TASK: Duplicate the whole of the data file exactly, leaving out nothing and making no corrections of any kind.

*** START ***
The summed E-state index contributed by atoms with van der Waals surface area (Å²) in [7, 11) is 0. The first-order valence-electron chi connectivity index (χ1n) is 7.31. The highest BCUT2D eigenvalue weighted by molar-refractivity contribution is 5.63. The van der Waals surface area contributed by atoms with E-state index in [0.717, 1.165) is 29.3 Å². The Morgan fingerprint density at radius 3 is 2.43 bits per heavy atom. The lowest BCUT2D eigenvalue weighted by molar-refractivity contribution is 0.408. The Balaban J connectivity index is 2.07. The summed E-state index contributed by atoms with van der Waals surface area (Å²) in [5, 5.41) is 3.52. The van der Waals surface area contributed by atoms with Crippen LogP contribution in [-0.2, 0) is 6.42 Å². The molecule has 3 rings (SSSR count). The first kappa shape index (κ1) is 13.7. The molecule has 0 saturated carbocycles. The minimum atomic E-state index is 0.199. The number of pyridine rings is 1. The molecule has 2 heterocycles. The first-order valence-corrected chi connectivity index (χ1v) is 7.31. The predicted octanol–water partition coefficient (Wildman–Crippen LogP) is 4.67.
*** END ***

The summed E-state index contributed by atoms with van der Waals surface area (Å²) in [7, 11) is 0. The first-order valence-electron chi connectivity index (χ1n) is 7.31. The highest BCUT2D eigenvalue weighted by molar-refractivity contribution is 5.63. The van der Waals surface area contributed by atoms with E-state index in [0.717, 1.165) is 29.3 Å². The Morgan fingerprint density at radius 3 is 2.43 bits per heavy atom. The lowest BCUT2D eigenvalue weighted by molar-refractivity contribution is 0.408. The Balaban J connectivity index is 2.07. The summed E-state index contributed by atoms with van der Waals surface area (Å²) in [5, 5.41) is 3.52. The van der Waals surface area contributed by atoms with Crippen LogP contribution in [-0.2, 0) is 6.42 Å². The molecule has 3 rings (SSSR count). The first kappa shape index (κ1) is 13.7. The molecule has 0 saturated carbocycles. The minimum atomic E-state index is 0.199. The number of pyridine rings is 1. The molecule has 2 heterocycles. The first-order valence-corrected chi connectivity index (χ1v) is 7.31. The predicted octanol–water partition coefficient (Wildman–Crippen LogP) is 4.67.